Just Read The Instructions and Of Course I Still Love You are the names Elon Musk has chosen for the east coast and west coast SpaceX spaceport drone ships. The names are from the late Iain Banks Culture novel Player of Games, and are indicative of the attitudes taken by Culture AI spaceships in naming themselves (a full list of Culture Vessel Names may be found here) An introduction to Iain Banks on Mefi previously, and on Mefi again at his passing ("The Culture represents the place we might hope to get to").
The long-term optimism comes from the the fact that no matter how bad things seem and how idiotically and cruelly we behave. . . well, we've got this far, despite it all, and there are more people on the planet than ever before, and more people living good, productive, relatively happy lives than ever before, and—providing we aren't terminally stupid, or unlucky enough to get clobbered by something we have no control over, like a big meteorite or a gamma ray buster or whatever—we'll solve a lot of problems just by sticking around and doing what we do; developing, progressing, improving, adapting. And possibly by inventing AIs that are smarter and more decent than we are, which will help us get some sort of perspective on ourselves, at the very least. We might just stumble our way blindly, unthinkingly into utopia, in other words, muddling through despite ourselves.In 2010 Jude Roberts interviewed Iain M. Banks for her PhD. Banks discusses his utopia, The Culture, which he created in a series of science fiction novels.
Two of our finest authors, humanist and government critic, Iain [M] Banks is dying of cancer. His next novel will be his last. His books are a source of inspiration and joy for me and many other mefites.
Iain M. Banks, Alastair Reynolds, and Peter F. Hamilton discuss their books with fans (video). The Hydrogen Sonata, the 10th of Bank's Culture books, will be released October 12th, read the first chapter here. Meanwhile it's 20 years since Reynolds first started work on Revelation Space.
Guardian Book Club: Use of Weapons by Iain M Banks, Week one: John Mullan discusses the twist [more inside]
Iain Banks interviewed by the Open University (45min). Compare and contrast with Iain Banks interviewed on STV (25min) back in 1989. [more inside]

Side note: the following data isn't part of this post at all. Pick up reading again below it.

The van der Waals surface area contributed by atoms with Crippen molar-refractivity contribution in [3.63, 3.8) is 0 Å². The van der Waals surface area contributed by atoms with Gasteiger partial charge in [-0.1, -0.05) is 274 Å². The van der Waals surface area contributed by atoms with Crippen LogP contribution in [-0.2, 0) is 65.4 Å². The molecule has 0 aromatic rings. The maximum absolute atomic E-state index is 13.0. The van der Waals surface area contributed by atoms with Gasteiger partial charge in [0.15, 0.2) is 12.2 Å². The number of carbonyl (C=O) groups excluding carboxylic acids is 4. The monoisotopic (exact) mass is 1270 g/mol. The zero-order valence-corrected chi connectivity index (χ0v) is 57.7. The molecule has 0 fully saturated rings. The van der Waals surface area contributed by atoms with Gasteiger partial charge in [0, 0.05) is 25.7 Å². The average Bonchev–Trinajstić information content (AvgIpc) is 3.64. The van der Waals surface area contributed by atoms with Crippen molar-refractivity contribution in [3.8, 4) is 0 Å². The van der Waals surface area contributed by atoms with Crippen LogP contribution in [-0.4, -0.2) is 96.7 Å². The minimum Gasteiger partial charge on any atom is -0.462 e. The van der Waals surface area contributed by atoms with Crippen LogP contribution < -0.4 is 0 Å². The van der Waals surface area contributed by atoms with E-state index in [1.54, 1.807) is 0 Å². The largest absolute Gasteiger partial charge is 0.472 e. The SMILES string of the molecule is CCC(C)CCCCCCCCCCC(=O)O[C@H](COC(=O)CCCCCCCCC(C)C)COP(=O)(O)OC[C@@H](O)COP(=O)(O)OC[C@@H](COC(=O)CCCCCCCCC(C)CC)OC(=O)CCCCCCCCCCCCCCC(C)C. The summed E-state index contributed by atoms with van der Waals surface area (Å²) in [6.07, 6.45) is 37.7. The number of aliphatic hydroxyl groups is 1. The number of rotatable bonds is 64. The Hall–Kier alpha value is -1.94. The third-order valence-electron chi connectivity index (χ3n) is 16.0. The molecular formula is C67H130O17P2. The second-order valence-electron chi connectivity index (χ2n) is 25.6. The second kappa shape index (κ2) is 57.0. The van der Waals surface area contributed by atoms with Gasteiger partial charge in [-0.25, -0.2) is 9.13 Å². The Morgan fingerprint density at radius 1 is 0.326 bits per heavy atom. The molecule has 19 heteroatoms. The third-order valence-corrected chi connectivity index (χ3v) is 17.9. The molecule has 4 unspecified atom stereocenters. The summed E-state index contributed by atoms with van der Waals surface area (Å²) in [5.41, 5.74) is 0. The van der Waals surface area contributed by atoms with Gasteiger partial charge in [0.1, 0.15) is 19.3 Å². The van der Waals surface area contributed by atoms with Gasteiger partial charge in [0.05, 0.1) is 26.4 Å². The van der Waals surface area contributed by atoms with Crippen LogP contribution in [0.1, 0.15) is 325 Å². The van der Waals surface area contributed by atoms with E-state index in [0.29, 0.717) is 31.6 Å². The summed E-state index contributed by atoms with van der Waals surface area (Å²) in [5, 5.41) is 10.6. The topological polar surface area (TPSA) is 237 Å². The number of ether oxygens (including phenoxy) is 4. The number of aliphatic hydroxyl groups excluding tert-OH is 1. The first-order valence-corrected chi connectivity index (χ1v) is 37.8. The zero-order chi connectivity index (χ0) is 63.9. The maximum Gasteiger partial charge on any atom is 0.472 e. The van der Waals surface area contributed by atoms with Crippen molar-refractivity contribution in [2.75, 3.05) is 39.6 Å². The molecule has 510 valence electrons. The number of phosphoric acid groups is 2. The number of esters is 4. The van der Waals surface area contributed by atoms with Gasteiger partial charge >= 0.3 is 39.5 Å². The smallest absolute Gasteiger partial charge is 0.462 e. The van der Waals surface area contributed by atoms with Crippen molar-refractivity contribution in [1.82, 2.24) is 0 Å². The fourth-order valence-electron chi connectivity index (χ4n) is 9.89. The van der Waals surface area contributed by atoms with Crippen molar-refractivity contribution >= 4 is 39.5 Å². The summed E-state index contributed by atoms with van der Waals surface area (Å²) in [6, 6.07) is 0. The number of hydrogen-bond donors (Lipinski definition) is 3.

Previously on Metafilter, we unearthed hundred year old scotch. So let's talk about scotch. There's a lot to say. [more inside]
The Culture, in its history and its on-going form, is an expression of the idea that the nature of space itself determines the type of civilisations which will thrive there ... The thought processes of a tribe, a clan, a country or a nation-state are essentially two-dimensional, and the nature of their power depends on the same flatness ... The contention is that our currently dominant power systems cannot long survive in space; beyond a certain technological level a degree of anarchy is arguably inevitable and anyway preferable. [more inside]
Transition, the latest from Iain Banks... or is it Iain M. Banks? Anyway, as well dead tree and audio, it's also a free podcast on Itunes... [more inside]
Edinburgh author Iain M. Banks, creator of the post capitalist space faring society The Culture and it's oddly named ships, has long been the UKs top science fiction writer, but has never had more than a toehold in the US (in part through lack of availability, in part due to lack of promotion and in part due to some pretty awful covers. That could change: Matter, his latest, has been heavily promoted in the US and sports a cover nearly identical to the UK edition. This week Orbit are releasing US editions of the two earliest Culture novels, with the third following in July, which could mean a complete release of all the novels in the US in order. [more inside]